The Cook’s Patience: Risotto is a patient man’s game. Liquid has to be added slowly, and the rice has to be stirred continuously until the liquid is absorbed. If too much liquid is added too quickly, you’ll have mushy, under-seasoned rice. 

The Taste Test: Have you ever ordered a dish from your favorite restaurant, taken a bite, then been disappointed because it didn’t taste the way it always does? I guarantee it’s because the chef didn’t taste the dish as they made it. 

Tasting as you cook is one of the most essential steps rarely listed in the recipe. Problems like salt, herbs, and cooking temperatures can be fixed before they ruin the dish, but only if you taste as you cook. 

How to Fix Bland Risotto

What’s done is done, but that doesn’t mean you must waste your efforts! Here are a few tips for how to fix bland risotto:

Turn Up the Seasoning: Return the risotto to a pan over medium heat and add a splash of water, broth, or white wine. Then, add seasonings such as salt, pepper, dried herbs, or even cooked and chopped bacon. 

Add Acid: Add a squeeze of lemon juice and the zest of one lemon to impart a refreshing citrus flavor. Alternatively, you can return the risotto to the skillet and add a splash of white wine. Simmer the alcohol off and kill the heat.

Make It Umami: Worcestershire sauce, soy sauce, and fish sauce all have high levels of glutamate. They can work miracles by adding an umami flavor to your dish, triggering “the fifth taste.”

To do this, return the risotto to a pot set over medium heat and use sparingly. About 1 tablespoon of Worcestershire or soy sauce per 4 servings of risotto, and only about 1 teaspoon of fish sauce for the same portion.

Add Aromatics: Sauté chopped onion, garlic, or scallions, then stir them into the finished risotto to impart depth and richness. We’re sautéing these aromatics because they soften their potency and add a more subtle, savory flavor to the risotto.

Garnish Some More: Top the plated risotto with a heavy sprinkle of salt, fresh herbs, or grated parmesan cheese. 

Turn It Into Arancini: Arancini is one of our favorite ways to use leftover risotto. They’re balls of rice stuffed with savory ingredients, breaded, then deep fried. Here’s a quick how-to:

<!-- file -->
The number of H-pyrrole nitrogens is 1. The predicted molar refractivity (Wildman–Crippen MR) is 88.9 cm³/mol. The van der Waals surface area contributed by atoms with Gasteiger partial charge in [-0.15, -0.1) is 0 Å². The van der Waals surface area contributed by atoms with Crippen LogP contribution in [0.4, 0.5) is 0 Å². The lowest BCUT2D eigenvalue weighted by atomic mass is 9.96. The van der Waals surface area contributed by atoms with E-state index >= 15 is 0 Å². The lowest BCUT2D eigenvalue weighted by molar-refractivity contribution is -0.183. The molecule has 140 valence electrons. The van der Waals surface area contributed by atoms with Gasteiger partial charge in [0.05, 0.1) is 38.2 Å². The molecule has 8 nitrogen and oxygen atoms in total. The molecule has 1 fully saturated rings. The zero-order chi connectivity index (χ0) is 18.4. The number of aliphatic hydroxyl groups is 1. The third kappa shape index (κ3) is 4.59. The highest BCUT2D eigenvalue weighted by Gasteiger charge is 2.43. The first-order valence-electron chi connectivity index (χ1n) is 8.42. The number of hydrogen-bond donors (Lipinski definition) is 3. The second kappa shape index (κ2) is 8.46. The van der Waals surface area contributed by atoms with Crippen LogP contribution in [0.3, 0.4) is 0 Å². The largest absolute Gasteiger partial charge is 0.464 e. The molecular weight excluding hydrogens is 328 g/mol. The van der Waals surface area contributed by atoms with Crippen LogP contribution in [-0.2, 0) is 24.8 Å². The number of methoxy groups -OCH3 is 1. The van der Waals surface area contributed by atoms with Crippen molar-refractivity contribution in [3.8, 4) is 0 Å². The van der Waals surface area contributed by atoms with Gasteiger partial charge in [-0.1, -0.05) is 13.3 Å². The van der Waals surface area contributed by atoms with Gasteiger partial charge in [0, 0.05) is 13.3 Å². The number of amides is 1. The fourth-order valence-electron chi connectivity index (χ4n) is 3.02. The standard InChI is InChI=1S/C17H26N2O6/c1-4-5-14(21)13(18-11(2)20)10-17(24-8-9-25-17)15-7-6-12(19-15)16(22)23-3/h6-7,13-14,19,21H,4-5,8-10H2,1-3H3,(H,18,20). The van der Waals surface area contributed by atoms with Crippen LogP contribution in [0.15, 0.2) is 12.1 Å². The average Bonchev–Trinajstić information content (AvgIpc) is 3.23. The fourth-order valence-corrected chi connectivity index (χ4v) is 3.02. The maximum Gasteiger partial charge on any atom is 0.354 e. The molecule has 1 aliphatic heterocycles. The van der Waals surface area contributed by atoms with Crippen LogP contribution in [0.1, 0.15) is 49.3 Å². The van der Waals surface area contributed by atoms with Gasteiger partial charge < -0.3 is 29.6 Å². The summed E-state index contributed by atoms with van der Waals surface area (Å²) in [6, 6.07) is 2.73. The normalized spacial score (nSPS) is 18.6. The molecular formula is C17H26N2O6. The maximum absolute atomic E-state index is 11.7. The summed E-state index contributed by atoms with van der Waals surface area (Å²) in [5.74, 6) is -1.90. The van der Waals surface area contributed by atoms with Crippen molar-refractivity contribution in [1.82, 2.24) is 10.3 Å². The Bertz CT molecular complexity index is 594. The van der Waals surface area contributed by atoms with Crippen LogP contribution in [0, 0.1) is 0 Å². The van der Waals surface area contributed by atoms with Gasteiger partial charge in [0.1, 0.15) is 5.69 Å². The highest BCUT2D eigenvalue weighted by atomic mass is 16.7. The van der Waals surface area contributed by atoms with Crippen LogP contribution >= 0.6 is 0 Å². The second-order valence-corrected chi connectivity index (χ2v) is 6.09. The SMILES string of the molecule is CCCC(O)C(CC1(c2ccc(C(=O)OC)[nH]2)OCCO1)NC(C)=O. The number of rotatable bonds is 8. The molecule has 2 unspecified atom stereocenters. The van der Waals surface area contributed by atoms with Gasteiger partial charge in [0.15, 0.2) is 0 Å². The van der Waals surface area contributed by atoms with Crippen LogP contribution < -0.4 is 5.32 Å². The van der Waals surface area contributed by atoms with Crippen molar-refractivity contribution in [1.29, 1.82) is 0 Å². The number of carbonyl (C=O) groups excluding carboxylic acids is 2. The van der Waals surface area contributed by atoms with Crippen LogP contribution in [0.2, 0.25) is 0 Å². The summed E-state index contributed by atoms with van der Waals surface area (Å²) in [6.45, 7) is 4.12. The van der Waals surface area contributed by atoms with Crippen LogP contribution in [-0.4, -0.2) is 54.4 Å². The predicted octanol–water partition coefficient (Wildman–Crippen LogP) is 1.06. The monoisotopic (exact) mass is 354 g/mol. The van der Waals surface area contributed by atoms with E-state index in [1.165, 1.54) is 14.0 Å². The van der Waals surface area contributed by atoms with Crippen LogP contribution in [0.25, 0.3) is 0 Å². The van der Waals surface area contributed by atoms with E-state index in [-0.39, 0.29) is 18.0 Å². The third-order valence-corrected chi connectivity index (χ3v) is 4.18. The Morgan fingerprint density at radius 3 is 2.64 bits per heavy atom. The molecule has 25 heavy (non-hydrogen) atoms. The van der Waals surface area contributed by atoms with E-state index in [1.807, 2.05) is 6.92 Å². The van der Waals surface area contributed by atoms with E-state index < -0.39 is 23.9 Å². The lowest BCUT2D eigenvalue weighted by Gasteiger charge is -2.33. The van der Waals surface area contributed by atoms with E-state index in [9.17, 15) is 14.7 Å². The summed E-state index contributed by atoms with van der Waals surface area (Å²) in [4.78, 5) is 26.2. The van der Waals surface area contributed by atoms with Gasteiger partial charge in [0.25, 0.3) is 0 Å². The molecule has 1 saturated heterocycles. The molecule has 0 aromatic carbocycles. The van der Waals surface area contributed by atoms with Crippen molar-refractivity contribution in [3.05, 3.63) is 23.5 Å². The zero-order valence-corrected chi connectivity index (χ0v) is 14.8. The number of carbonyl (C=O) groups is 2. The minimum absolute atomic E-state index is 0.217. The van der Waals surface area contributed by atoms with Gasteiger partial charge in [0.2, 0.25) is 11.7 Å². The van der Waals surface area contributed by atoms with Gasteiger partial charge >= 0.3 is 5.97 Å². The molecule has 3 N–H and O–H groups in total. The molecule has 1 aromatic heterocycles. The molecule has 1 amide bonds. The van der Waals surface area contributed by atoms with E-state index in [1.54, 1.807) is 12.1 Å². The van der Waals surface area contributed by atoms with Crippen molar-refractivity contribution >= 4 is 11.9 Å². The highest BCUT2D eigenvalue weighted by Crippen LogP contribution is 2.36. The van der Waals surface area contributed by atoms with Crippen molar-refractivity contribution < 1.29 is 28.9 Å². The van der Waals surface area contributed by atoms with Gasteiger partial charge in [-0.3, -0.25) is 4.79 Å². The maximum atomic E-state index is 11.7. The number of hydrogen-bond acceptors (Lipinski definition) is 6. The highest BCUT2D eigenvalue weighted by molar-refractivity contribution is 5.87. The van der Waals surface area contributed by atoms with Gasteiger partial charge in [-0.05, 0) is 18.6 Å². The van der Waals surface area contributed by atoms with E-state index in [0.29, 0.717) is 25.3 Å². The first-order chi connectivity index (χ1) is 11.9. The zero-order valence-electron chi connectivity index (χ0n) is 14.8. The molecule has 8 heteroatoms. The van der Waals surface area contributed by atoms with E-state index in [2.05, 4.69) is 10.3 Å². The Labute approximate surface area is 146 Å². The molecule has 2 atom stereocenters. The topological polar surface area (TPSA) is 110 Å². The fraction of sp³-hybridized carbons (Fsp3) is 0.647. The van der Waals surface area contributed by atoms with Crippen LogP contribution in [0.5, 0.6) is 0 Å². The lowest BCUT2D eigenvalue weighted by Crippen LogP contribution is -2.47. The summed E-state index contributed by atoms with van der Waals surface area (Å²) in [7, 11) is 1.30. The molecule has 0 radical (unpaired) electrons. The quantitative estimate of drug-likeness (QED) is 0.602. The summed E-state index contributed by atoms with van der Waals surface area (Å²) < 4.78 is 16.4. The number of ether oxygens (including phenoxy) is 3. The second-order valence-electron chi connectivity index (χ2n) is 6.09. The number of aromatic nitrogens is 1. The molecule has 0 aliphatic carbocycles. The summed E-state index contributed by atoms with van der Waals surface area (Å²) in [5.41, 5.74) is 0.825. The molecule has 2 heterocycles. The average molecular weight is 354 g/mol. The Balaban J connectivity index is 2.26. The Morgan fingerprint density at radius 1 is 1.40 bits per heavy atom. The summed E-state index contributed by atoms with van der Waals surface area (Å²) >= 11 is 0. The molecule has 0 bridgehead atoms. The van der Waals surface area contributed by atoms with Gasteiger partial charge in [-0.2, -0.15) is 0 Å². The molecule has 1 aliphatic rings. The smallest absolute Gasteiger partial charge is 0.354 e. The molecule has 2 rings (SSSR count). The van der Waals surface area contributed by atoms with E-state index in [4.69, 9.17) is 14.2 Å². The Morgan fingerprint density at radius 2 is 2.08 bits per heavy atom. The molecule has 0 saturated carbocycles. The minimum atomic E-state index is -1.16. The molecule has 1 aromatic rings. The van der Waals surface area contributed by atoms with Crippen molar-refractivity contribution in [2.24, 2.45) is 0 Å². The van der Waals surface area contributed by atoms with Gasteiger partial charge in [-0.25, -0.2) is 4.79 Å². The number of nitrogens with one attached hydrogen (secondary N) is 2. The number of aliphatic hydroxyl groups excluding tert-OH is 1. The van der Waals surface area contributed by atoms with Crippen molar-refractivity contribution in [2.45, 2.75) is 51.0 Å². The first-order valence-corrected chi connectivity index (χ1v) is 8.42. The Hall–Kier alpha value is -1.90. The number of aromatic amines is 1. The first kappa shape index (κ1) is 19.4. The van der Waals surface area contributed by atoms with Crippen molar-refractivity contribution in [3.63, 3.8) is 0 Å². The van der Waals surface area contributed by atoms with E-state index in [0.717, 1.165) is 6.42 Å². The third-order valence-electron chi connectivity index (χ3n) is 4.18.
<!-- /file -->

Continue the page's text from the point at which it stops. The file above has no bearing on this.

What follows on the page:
1. Allow the risotto to cool completely. 
  2. Take 2 tablespoons of rice and form it into a ball.
  3. Tuck a cube of mozzarella or a sliced sautéed mushroom into the center and wrap the rice around the filling. 
  4. Make three bowls: one of flour and salt, one of a beaten egg, and one of breadcrumbs.
  5. Dredge each rice ball in the flour mixture, followed by the egg, then breadcrumbs. Set each ball on a baking sheet lined with parchment paper. 
  6. Fill a pot with enough oil to cover the pot by ½ inch. When the oil is hot, fry the arancini, working in batches to not overcrowd the pan.
  7. When the arancini are golden brown on all sides, carefully remove them to a paper-towel-lined plate. 
  8. Serve the arancini with marinara sauce or grated parmesan cheese. 

The Takeaways

The main culprit to bland risotto is typically the lack of salt, working too quickly, or not toasting the rice. To make flavorful, restaurant-quality risotto, remember to taste as you go and adjust seasonings as needed. And don’t be afraid to amp up the flavor with acid, umami, or seasonings. 

Know your author

Written by

Olivia is a full-time writer focused on crafting content for food, wine, and travel brands. She’s Level 2 WSET Certified and runs her blog, Liv Eats Local, where she tracks her travel adventures and shares wine guides and recipes. When she’s not writing, she’s often seen wine tasting, bikepacking the Pacific Northwest, or relaxing on her hammock with a good book and her dog, Tater.